The History of the Diamond Engagement Ring
Sometimes rituals are so entrenched in a culture that people hardly question where the traditions come from. This is not the case with the diamond engagement ring. Many people think it is a custom imposed upon us by DeBeers, the giant diamond monopoly. This powerful empire devised a marketing scheme that was so compelling, it bent our minds into believing that the diamond engagement ring is the only possible way for two people in love to begin a life together. There may be some truth in that. But I believe the custom is much more complex.
The earliest record of a diamond engagement ring being given is a letter dated July 30, 1477. On that date, Dr. Wilhelm Moroltinger wrote a letter to Archduke (later Emperor) Maximilian, just before his betrothal to Mary of Burgundy, daughter of Charles the Bold. In that letter he states, “At the betrothal your Grace must have a ring set with a diamond and also a gold ring. Moreover, in the morning your Grace must bestow upon the bride some costly jewels.”
I am certain that DeBeers did not exist in 1477. Therefore, the giant company held no sway over those people. The wealthy of that time devised the notion of a diamond engagement ring because of the beauty of the diamond itself.
Let’s examine more recent diamond engagement ring history. Before 1870, diamonds were found scattered throughout the world, but mostly in Brazil and India. In 1870, diamonds were discovered in South Africa and the quantities were like nothing before. The early diamond rush included thousands of diggers and thousands of connected plots of land. As the plots got deeper and became more dangerous or unprofitable, individual lots were sold off. Several people vied for control of the diamond rich land by buying up these lots. Finally, in 1880, Cecil Rhodes triumphed and established the DeBeers Mining Company in South Africa.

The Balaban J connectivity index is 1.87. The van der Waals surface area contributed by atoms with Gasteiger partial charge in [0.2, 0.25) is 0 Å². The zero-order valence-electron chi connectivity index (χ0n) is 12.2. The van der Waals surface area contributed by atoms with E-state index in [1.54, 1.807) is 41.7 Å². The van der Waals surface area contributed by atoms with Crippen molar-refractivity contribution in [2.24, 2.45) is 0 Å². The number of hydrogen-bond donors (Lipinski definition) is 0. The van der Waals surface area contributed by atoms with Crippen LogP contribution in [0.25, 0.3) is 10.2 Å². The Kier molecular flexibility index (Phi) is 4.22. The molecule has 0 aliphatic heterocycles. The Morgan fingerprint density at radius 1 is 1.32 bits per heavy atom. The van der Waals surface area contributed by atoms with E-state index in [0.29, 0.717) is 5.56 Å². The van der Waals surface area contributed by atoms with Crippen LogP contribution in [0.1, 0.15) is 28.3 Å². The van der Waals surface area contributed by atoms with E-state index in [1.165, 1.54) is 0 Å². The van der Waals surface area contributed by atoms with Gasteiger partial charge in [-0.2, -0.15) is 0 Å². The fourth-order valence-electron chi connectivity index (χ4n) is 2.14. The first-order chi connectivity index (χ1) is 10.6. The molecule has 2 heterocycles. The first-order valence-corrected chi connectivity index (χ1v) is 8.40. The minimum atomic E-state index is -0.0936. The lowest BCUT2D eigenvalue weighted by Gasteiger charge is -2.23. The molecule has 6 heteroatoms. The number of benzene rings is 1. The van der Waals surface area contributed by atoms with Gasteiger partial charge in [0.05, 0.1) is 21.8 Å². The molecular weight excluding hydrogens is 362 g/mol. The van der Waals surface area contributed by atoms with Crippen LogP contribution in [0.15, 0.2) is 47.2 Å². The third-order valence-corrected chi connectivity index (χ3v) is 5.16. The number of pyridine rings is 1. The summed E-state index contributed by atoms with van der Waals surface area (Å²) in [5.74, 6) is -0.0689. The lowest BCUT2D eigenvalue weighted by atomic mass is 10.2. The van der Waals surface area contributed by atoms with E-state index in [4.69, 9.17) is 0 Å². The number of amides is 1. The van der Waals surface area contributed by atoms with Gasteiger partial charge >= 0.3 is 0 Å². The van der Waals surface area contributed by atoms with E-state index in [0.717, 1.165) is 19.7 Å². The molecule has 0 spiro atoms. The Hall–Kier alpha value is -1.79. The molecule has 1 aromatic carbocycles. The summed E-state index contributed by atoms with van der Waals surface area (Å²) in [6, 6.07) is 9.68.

Now there was a large supply of diamonds. Happily, diamond engagement rings became commonplace at the start of the new century here in the United States and in many parts of Europe.
As we entered the 1930’s, there was a world economic depression. Then, much of Europe was at war. Diamond sales were down. Diamond prices were down. In 1939, DeBeers launched an advertising campaign designed to strengthen the association of diamonds with romance and the engagement ring. By 1941, the sales trend was reversed.
In 1947, DeBeers launched what is considered to be one of the most successful ad campaigns in our history: “A Diamond is Forever.” Many people inside and outside of the jewelry industry believe that this campaign is the reason why 80% of engaged women in the US receive a diamond ring. I think we give DeBeers too much credit.
A diamond is a beautiful thing. They are so hard that they shine almost like metal. They are earth made, tiny miracles of brightness. You can tilt them and visit all the colors of the rainbow. Faceted diamonds hold our attention with patterns of light and dark. I believe we want diamonds because they are beautiful. I point to the long human history of desiring diamonds as proof of this statement.
Many people believe that the appreciation of beauty, including diamonds, is an inherent human quality. For more information on this subject, Dennis Dutton gives a fascinating talk on the internet. Just go to: http://www.ted.com/talks/denis_dutton_a_darwinian_theory_of_beauty.html
The case he puts forward is convincing and entertaining.
The diamond engagement ring was being given long before the DeBeers iconic marketing campaign. The tradition existed long before DeBeers, at least among the wealthy. Moreover, it is an easy tradition to continue and build upon, because we as humans appreciate and desire diamonds, and many other beautiful things.